MAN ABOUT GOLF

What’s your living room mea­sure on the Stimp?

Golf Digest (South Africa) - - Contents 6/15 - ByDavidOwen

PGA Tour green speeds have noth­ing on my car­pet.

Nearly ev­ery room in my house is too fast to host a PGA Tour event.

One of the great­est things about my house, which was built in 1790 and moved to its cur­rent lo­ca­tion on the back of a truck 180 years later, is that it con­tains very few level sur­faces. The room I used to use as my of­fice has a car­peted floor that slopes from end to end and sags on the di­ag­o­nal. When my work got bor­ing, I could prac­tise any kind of putt: right-break­ing, left-break­ing, up­hill, down­hill, side­hill, what­ever. My living-room floor is less se­vere, but it’s big­ger and more un­du­lat­ing. The rug is an old Ori­en­tal that be­longed to my grand­par­ents, and if you move a cou­ple of chairs you have a putt that might fool a tour pro: a bowl-shape dou­ble-breaker from the pi­ano to the near­est leg of a pie-crust ta­ble that my wife and I got as a wed­ding present.

I’ve of­ten won­dered how the floors in my house com­pare with the greens on real golf cour­ses. Re­cently, my club’s su­per­in­ten­dent lent me his Stimp­me­ter, the of­fi­cial USGA tool for mea­sur­ing green speed. It’s a 90-cen­time­tre-long ex­truded-alu­minium bar, with a shal­low, V-shape trough run­ning down the cen­tre. You find a level putting sur­face about four me­tres across, place a ball in a notch near one end of the bar, then slowly lift that end un­til the ball be­gins to roll. You do that in both di­rec­tions, and the speed of the green is the av­er­age run-out, in feet and inches. For nor­mal golf cour­ses nowa­days, read­ings of 9 or 10 are con­sid­ered fast, and greens at ma­jor tour­na­ments are prob­a­bly 12 or higher.

I’d al­ways as­sumed that al­most any or­di­nary res­i­den­tial rug or car­pet would be slower than al­most any real green, so I was amazed to find that nearly ev­ery room in my house is too fast to host a PGA Tour event. My living-room rug mea­sured al­most 15, and the car­pet in our base­ment – a su­per-cheap ny­lon level-loop pile, in­stalled over con­crete on a 2cm foam pad – was over 20. Back in the 1990s, Paul Stankowski said he had prac­tised for the Masters by putting on the floor of his garage, but prob­a­bly my living room, or his, would have been more re­al­is­tic.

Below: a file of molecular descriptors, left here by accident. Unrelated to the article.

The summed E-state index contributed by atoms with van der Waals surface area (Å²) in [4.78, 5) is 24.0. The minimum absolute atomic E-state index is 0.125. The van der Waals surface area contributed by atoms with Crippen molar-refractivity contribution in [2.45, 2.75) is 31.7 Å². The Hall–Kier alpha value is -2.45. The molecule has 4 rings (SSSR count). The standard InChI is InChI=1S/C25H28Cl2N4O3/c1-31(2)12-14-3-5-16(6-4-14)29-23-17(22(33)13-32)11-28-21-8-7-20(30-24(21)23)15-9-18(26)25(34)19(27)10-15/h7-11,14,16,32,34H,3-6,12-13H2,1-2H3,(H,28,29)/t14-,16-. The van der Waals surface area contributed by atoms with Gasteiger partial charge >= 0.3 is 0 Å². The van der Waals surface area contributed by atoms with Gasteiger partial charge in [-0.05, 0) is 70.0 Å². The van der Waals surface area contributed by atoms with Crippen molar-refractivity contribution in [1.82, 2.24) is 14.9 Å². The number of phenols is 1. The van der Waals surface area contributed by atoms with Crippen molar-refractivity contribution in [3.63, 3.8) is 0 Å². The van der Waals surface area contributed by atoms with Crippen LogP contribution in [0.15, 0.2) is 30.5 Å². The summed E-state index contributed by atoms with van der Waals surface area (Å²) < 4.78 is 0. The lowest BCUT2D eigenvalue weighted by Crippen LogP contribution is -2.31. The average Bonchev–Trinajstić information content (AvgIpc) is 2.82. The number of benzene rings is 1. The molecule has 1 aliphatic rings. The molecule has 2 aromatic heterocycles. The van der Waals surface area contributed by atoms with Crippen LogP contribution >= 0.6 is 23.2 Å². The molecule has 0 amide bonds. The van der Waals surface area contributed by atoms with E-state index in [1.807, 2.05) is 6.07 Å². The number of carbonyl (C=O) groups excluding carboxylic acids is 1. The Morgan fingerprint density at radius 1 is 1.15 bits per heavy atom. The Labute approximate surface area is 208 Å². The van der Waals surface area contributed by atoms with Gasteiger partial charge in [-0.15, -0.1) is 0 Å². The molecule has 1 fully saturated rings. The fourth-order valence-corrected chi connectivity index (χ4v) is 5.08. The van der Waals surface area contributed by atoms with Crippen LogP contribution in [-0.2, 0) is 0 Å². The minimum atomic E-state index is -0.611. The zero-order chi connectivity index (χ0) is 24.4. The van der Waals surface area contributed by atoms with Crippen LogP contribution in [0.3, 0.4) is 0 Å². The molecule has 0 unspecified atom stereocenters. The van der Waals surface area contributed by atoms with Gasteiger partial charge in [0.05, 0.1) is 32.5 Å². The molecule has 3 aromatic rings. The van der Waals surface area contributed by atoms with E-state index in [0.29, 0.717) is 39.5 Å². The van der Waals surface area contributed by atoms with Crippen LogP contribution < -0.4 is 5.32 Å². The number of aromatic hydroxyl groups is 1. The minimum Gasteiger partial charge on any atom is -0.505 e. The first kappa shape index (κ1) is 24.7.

I took my Stimp­me­ter to a car­pet and floor­ing store. The owner, Joe Welch, had re­cently re­turned from a golf trip, and when I told him I was look­ing for a house­hold car­pet that would putt real­is­ti­cally he took me down to the base­ment. He un­rolled a long rem­nant of a light­weight cut­pile, in which the yarns were fairly long and the weave was fairly loose. The Stimp­me­ter read­ing on that one was only 5 – which, be­lieve it or not, is roughly what or­di­nary golf cour­ses av­er­aged as re­cently as the 1970s. Then we tried a sim­i­lar but denser car­pet, with a much shorter pile – the kind you might glue down on an of­fice floor. That piece was four me­tres wide, and my test balls all rolled to the op­po­site edge, mean­ing that it was suit­able for ma­jor-tour­na­ment prac­tice, pos­si­bly, but too fast for nor­mal play. “But you don’t re­ally want to be putting on this stuff,” Welch said, “be­cause it’s not true, right?” Maybe not – although ear­lier that day I’d had ex­tremely promis­ing re­sults in my son’s old bed­room, on a nice dense Sax­ony with a lit­tle depth to it (about 9-6).

Welch sug­gested that I visit Paul Ramee, a cus­tomer of his, who owns an in­door teach­ing cen­tre. Ramee’s back room has a syn­thetic-grass putting sur­face, with sub­tle breaks and six cups, in­stalled by Pro Putt Sys­tems. It’s de­signed to roll at 10-6. I tested it and de­cided it was more like 11-6. “Foot traf­fic speeds it up,” Ramee said, “and when that hap­pens I can take it back down by vac­u­um­ing it.”

The large front room, where Ramee gives full-swing lessons, is car­peted with les­s­ex­pen­sive fake grass, man­u­fac­tured by a floor-cov­er­ing com­pany and in­stalled by Welch. Ramee doesn’t use it for putting, but I tested it any­way. It mea­sured a lit­tle over 9 – and it putted quite nicely, too, es­pe­cially where peo­ple had been walk­ing. “Wow,” I said. “You could car­pet a whole base­ment with this.”

“I’ve thought about that,” Ramee said. “But my wife would never let me.”

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